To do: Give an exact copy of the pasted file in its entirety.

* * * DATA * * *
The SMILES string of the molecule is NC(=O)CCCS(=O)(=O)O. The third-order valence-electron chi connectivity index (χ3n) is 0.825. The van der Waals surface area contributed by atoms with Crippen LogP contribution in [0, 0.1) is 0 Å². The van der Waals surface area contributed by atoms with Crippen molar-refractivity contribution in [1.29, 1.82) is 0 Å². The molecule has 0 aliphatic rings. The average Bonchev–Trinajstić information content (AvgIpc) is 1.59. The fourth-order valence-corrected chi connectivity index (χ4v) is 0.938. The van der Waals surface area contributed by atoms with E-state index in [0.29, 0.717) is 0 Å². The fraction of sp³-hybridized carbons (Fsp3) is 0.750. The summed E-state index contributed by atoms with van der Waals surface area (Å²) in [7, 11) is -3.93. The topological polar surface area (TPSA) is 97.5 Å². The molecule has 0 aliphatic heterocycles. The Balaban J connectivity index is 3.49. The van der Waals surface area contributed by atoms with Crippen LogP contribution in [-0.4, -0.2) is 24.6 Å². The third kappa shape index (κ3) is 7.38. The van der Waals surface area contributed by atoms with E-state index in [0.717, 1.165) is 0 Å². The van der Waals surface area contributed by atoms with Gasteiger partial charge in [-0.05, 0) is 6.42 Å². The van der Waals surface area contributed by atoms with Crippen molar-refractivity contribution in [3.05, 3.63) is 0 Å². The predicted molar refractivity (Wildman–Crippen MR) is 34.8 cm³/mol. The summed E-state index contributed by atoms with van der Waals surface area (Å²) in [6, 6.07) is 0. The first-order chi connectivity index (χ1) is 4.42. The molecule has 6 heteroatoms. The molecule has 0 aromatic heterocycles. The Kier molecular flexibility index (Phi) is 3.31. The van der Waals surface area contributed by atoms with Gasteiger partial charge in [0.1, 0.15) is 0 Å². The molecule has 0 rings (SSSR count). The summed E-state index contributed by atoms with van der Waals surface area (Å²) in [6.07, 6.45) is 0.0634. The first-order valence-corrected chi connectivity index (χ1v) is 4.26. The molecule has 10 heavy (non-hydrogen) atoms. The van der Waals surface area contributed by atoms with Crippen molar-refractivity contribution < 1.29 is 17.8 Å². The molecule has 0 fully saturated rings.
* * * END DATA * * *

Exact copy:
The SMILES string of the molecule is NC(=O)CCCS(=O)(=O)O. The third-order valence-electron chi connectivity index (χ3n) is 0.825. The van der Waals surface area contributed by atoms with Crippen LogP contribution in [0, 0.1) is 0 Å². The van der Waals surface area contributed by atoms with Crippen molar-refractivity contribution in [1.29, 1.82) is 0 Å². The molecule has 0 aliphatic rings. The average Bonchev–Trinajstić information content (AvgIpc) is 1.59. The fourth-order valence-corrected chi connectivity index (χ4v) is 0.938. The van der Waals surface area contributed by atoms with E-state index in [0.29, 0.717) is 0 Å². The fraction of sp³-hybridized carbons (Fsp3) is 0.750. The summed E-state index contributed by atoms with van der Waals surface area (Å²) in [7, 11) is -3.93. The topological polar surface area (TPSA) is 97.5 Å². The molecule has 0 aliphatic heterocycles. The Balaban J connectivity index is 3.49. The van der Waals surface area contributed by atoms with Crippen LogP contribution in [-0.4, -0.2) is 24.6 Å². The third kappa shape index (κ3) is 7.38. The van der Waals surface area contributed by atoms with E-state index in [0.717, 1.165) is 0 Å². The van der Waals surface area contributed by atoms with Gasteiger partial charge in [-0.05, 0) is 6.42 Å². The van der Waals surface area contributed by atoms with Crippen molar-refractivity contribution in [3.05, 3.63) is 0 Å². The predicted molar refractivity (Wildman–Crippen MR) is 34.8 cm³/mol. The summed E-state index contributed by atoms with van der Waals surface area (Å²) in [6, 6.07) is 0. The first-order chi connectivity index (χ1) is 4.42. The molecule has 6 heteroatoms. The molecule has 0 aromatic heterocycles. The Kier molecular flexibility index (Phi) is 3.31. The van der Waals surface area contributed by atoms with Gasteiger partial charge in [0.1, 0.15) is 0 Å². The molecule has 0 rings (SSSR count). The summed E-state index contributed by atoms with van der Waals surface area (Å²) in [6.07, 6.45) is 0.0634. The first-order valence-corrected chi connectivity index (χ1v) is 4.26. The molecule has 10 heavy (non-hydrogen) atoms. The van der Waals surface area contributed by atoms with Crippen molar-refractivity contribution < 1.29 is 17.8 Å². The molecule has 0 fully saturated rings.